Their sailing vessel perfect for hauling large volumes, the crew agrees to take 22 tons of badly needed food and medical supplies to the victims of the tsunami. When they see the horrific damage and helpless victims among the island nations where they deliver supplies, it creates a new vision for their lives. Shane and Meggi refit Vega not just for leisure sailing of the high seas, but they begin using it to bring the basic necessities of life to the most remote villages off Indonesia, people shut off from the world who have no access to doctors or medicine, schools or school supplies, even farm implements or seeds. Their mission in life will be to use Vega to bring life to the islands.

The Vega Adventures is the true life story of a couple and their small crew facing the dangers of life on the sea making year-long voyages to raise medical supplies, midwife kits, education packages, soccer (football) balls, backpacks full of school supplies, sewing kits, farm implements, vegetable seeds, and more, and then deliver them to tiny isolated villages on remote islands. Interspersed in the lively narrative are interesting side tales about sailing and sailing experiences, individuals on the islands and their experiences, and the sights, sounds, smells, and feels they experienced during their voyages.

Shane Granger is the author and his easy-going, humorous narrative style brings the story to life. I’m used to reading the age-of-sail Napoleon-era war-at-sea novels and Shane gives every bit of accurate detail in this story that genre often provides in its novels. What’s different here is that the war is between humans and nature, and there’s more about peace and the beneficence of the human spirit than of war itself. The reading will raise your spirits.

The other thing I love about Granger’s The Vega Adventures is the short chapters, which breaks the story into nice little sets. That makes it a breezy read, helped along by Granger's friendly, jaunty tone. And it also makes it easier to keep your place in the book! Enjoy.

Revised May 23, 2020.

(The Vega Adventures available at,)

(c) 2015. Alan Eggleston. All Rights Reserved.

Sunday, October 04, 2015

The Martian (Movie): Great Sci-Fi Consumed in the Right Order

Movie Review: The Martian directed by Ridley Scott

The reason I loved the book The Martian was because it was great science fiction.

There are, of course, different kinds of science fiction. There's fantasy (e.g., Lord of the Rings), and there's what I call monster fiction (e.g., Alien), there's speculative fiction (e.g., 2012), and then there's hard core science fiction, where actual science forms the core of the plot. The Martian is a perfect example of the latter.

The book carried it off with perfection, but the movie had a difficult time carrying it off and fitting everything within almost two and a half hours of cinema. Perhaps that was its greatest weakness, trying to do so much with what amounts to so little time.

No mistake, there is science in the film. But some of it gets lost, like the radiation core that is key to warming the rover and saving energy as Watney drives it the thousands of kilometers to Schiaparelli Crater in the hope of being rescued. Watney digs it up and then you see it sitting in the rover, and at one point Watney alludes to how cold the rover is when he's saving energy, but the film never connects the dots to presence of the core.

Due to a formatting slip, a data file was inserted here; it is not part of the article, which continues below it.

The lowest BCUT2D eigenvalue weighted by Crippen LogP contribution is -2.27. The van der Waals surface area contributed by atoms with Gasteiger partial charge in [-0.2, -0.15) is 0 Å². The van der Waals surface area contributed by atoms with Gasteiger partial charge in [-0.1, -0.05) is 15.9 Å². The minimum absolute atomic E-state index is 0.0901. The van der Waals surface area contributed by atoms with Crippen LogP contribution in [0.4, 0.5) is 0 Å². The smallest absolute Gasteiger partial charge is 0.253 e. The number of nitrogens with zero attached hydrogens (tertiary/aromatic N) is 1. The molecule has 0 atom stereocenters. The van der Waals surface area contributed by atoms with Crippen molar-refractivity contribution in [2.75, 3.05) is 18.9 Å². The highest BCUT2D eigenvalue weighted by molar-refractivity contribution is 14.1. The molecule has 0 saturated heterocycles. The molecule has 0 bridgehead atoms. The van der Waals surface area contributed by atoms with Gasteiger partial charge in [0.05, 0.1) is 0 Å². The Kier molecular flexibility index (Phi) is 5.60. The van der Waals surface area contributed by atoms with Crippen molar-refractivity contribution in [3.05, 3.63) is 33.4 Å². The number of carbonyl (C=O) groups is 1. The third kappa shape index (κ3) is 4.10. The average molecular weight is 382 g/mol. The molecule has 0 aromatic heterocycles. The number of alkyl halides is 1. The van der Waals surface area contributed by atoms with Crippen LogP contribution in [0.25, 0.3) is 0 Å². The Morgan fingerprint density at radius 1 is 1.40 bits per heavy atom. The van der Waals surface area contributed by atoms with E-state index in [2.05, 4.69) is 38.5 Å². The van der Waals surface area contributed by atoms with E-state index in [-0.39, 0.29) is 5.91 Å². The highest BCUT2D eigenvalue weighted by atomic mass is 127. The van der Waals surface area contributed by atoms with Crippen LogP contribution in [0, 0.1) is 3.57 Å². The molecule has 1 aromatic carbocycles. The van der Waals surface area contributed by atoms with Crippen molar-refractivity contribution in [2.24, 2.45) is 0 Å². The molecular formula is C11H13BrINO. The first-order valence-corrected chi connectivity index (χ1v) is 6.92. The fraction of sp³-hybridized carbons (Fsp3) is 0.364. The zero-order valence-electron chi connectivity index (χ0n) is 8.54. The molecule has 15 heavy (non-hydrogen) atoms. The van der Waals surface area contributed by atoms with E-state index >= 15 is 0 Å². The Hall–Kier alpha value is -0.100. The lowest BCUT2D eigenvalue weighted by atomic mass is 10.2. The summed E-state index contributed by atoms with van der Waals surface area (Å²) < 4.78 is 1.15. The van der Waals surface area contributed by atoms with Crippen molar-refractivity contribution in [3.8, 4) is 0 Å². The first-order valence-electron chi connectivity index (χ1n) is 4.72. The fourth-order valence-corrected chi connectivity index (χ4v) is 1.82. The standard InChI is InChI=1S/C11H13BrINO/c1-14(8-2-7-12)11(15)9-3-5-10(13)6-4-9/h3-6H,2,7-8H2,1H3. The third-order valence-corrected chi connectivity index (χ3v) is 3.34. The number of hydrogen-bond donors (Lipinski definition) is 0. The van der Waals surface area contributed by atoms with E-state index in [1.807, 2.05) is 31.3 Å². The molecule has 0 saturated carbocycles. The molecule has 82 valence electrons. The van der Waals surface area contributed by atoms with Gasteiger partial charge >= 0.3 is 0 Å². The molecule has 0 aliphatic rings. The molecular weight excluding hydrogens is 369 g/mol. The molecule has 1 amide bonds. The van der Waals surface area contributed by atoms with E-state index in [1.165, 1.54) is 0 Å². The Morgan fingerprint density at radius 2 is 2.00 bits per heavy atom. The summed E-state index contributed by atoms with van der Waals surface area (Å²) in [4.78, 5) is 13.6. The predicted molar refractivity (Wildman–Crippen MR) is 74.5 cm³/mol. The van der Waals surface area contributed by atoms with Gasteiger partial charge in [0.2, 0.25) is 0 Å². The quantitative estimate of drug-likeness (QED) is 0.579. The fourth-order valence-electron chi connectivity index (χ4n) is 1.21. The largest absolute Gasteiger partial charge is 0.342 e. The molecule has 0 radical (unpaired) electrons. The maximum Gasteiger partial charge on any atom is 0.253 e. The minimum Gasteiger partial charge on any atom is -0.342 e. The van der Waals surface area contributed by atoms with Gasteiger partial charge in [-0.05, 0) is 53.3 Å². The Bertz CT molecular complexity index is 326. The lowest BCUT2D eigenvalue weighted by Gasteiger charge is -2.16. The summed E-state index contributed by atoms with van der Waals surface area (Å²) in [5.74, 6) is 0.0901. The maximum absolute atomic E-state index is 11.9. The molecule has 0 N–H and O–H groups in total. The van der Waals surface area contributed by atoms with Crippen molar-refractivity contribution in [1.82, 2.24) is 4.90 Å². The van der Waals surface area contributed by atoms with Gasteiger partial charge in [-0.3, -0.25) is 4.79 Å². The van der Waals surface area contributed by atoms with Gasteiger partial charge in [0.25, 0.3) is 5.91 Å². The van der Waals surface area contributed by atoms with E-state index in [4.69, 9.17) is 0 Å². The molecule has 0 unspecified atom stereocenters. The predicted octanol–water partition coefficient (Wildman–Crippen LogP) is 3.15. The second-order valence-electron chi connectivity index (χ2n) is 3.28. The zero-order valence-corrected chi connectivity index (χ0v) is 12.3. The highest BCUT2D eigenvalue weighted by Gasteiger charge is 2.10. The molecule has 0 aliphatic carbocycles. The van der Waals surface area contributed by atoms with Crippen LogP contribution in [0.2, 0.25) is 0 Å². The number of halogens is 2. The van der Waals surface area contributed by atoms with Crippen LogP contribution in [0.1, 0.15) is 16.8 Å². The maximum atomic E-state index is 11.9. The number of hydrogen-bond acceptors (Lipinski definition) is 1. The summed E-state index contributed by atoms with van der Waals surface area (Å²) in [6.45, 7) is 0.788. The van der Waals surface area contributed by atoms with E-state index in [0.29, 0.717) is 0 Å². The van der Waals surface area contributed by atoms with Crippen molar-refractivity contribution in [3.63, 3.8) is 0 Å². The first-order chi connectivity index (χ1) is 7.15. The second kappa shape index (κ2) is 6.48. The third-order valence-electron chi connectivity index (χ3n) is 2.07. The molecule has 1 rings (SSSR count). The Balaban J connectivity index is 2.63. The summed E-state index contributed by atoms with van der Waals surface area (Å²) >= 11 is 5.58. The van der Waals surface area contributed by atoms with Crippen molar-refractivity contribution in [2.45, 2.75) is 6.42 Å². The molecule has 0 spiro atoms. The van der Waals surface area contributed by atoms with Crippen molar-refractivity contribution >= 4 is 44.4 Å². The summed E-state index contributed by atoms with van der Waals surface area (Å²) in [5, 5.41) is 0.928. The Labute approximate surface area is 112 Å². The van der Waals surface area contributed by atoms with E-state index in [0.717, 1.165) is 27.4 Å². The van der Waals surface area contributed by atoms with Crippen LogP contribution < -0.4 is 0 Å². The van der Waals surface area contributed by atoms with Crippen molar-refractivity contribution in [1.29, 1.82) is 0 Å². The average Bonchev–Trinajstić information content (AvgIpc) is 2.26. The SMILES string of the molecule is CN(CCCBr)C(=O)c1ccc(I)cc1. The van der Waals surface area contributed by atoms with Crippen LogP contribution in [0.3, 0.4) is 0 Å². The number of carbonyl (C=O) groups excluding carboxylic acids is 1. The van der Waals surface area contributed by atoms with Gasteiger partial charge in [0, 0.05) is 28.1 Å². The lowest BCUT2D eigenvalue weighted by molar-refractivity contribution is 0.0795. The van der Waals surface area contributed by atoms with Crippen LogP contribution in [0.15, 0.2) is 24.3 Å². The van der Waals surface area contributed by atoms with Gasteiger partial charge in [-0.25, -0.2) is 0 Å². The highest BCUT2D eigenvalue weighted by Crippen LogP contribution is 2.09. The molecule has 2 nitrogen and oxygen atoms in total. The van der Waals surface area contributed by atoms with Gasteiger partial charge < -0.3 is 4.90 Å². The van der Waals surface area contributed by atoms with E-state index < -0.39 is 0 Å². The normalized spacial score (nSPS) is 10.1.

Through the two and a half hours of the movie, while the time seemed to zoom by, the plot seemed to plod along. I think the problem is that I read the book first.

Because the book covers so many disasters and Watney's science-based fixes, and writer Andy Weir does it with such efficiency, the pace of the story breezes along. The story is suspenseful and fascinating. There is more of Watney's humor present in the book, as well. But the movie spends more time alternating between Watney's time on Mars, NASA's deliberations and preparations on Earth, and the Hermes crew time. All that slows the pace of the story in the film.

If you haven't read the book, I highly recommend you wait to read the book until after you have seen the film.

Thinking about The Martian as a movie, it is highly entertaining. The story holds up and you are treated to some science as aspects of the story line. If you haven't already read the book, you won't know what you're missing and you can enjoy the movie much better. The cast is wonderful and Matt Damon is perfect as Watney - when I found out some time into reading the book that Damon was being cast as Watney, it was apparent from reading Watney's lines that Damon.s sense of humor fits the character.

If you haven't seen The Martian in theaters yet, go see it. Then read the book. They're great science fiction best consumed in that order.

Thursday, October 01, 2015

The Road Not Taken: Interesting Idea but a Tough Read

Book Review: The Road Not Taken by David Orr

This is a new exploration of the well known and beloved poem by Robert Frost, The Road Not Taken. Its subtitle well explains the new road this book takes: "Finding America in the Poem Everyone Loves and Almost Everyone Gets Wrong."

To explain his topic, Orr breaks the book down into four chapters: The Poet, The Poem, The Choice, and The Chooser. Then there's an epilogue: The Crossroads.

Orr's thesis is really about the road that Frost took in presenting the poem to the world and the road the world took in understanding the poem. But what the world doesn't understand is, what we all thought we understood about the poem may be all wrong.

SPOILER: If you don't want to know what we get wrong, skip this paragraph and go onto the next. What Orr learned from correspondence between Frost and a critic-become-friend is that the poem The Road Not Taken wasn't meant to be about choices not taken or making bold choices. Frost originally wrote the poem as a joke for this friend who was always lamenting during nature walks that he wondered what they had missed by not going by a different path. Later on, Frost positioned the poem differently.

That said, reading all this was a long, hard slog for me. The book does a good job of presenting Orr's case, but it is written in the tone of poetic critique. It was like taking a poetry course in school. I'm not sure what exactly I was expecting or hoping for in the book, but I didn't find it in Orr's The Road Not Taken, as interesting as his basic idea is.

If you're looking for a good poetry read, I'm not sure this book is for you. But if you're looking for an interesting take on one of America's most beloved poems, and a different perspective on one of America's most admired poets, then Orr's The Road Not Taken may just be your book.